Buck, the story of real horse whisperer Buck Brannaman, comes at you with the understated eloquence of the man himself — a soft-spoken cowboy philosopher changing lives as he gentles horses, an aw-shucks hero who never claims to be more than an ordinary man. What a relief in times saturated with news of the worst of humanity to see something of the best.
In her first documentary, which won the coveted audience award at the Sundance Film Festival this year, director Cindy Meehl mirrors that sensibility. The film is deeply moving yet never maudlin in telling this hard-knocks-but-hope-infused story.
It would have been tempting, given the broad strokes of Buck's life: A childhood marked by early stardom — he and his older brother were young trick-roping sensations — and vicious beatings at the hand of his father, the early death of his mother, the foster family that rescued him and the safety and solace he found in horses. Instead, Meehl allows the facts, simply told, to carry the weight.
The idea for the film came after Meehl attended one of Buck's horse clinics, which keeps him on the road most of the year. The fashion designer shelved her couture work for filmmaking, pushed, she says in production notes, by a story she felt compelled to tell.
The images, beautiful and evocative, are culled from more than 300 hours of footage, much of it shot over two years by cinematographers Guy Mossman (Joan Rivers: A Piece of Work) and Luke Geissbuhler (Borat). The filmmaker and editor Toby Shimin rely on a mix of old film clips, current interviews and lots of day-in-the life shots to build a remarkably candid and intimate look at Buck and his world.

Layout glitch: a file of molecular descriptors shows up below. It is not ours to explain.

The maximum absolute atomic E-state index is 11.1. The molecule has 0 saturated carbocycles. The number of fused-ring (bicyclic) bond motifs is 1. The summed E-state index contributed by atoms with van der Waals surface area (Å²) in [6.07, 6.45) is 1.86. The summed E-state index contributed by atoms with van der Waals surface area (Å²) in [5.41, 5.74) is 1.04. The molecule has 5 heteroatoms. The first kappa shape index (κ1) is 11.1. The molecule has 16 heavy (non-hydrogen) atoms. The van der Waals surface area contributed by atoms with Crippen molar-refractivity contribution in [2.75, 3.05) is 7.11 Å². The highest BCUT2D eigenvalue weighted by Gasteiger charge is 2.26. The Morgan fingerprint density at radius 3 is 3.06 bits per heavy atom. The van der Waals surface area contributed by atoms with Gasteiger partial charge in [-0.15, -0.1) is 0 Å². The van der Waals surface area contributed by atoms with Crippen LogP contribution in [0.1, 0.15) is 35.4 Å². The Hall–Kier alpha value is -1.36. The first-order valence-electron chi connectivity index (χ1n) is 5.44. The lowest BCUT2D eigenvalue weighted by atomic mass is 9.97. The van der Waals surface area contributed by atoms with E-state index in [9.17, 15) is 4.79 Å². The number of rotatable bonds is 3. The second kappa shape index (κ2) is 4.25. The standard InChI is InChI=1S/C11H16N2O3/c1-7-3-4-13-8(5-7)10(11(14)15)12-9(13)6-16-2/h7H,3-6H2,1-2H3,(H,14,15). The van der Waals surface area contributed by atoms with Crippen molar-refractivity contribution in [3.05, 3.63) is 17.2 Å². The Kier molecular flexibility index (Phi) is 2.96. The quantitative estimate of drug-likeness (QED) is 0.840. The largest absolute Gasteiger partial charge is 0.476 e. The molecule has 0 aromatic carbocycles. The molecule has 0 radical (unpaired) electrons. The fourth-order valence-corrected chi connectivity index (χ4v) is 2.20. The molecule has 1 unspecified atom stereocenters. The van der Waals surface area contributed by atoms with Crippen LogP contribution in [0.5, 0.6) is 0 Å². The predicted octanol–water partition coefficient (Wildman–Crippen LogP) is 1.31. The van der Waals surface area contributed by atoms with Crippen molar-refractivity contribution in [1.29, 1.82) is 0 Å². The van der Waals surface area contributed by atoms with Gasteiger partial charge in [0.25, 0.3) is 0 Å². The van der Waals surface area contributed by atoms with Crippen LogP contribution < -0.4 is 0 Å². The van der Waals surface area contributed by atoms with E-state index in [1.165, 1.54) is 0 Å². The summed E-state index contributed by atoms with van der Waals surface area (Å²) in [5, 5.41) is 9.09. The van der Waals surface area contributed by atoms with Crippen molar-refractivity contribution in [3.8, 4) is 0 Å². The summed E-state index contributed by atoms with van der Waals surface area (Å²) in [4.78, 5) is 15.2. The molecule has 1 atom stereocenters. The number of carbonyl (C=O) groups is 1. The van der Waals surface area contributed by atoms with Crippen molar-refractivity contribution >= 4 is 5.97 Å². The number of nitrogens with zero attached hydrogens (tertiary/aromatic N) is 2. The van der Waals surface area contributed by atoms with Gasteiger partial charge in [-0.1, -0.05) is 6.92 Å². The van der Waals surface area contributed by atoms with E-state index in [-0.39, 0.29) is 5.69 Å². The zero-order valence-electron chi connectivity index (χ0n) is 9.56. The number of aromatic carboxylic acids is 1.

The film opens with a shot of horses running free, manes flying in the wind, dust kicking up in their wake. It underscores the beauty and power of the animal — and reminds us that the very act of owning and riding a horse takes away that freedom.
Then the camera introduces Buck without a word. Long before you see his face, you get a measure of the man — solitary; a steady stride that is confident without being cocky; the cowboy hat, the chaps, the boots and the rest worn for utility, not style.
Most of the voices in the documentary, other than Buck's, are the people whose lives he has touched. They are an eclectic mix — some competing and showing Thoroughbreds, others raising and refining cattle horses, some riding for pleasure, nearly all coming into his workshops thinking there is little he can teach them. And then he does.
He's a natural in the training ring, as much raconteur as resource. As he walks his classes through what a rider is asking of the horse — from the halter on his head to the stranger climbing on his back — you come to understand the core of his philosophy, that horses are a mirror of the person riding them. He suggests that anyone can learn his techniques, but just watching him work with a horse, it's hard not to think there is a mystical connection that no workshop can pass along.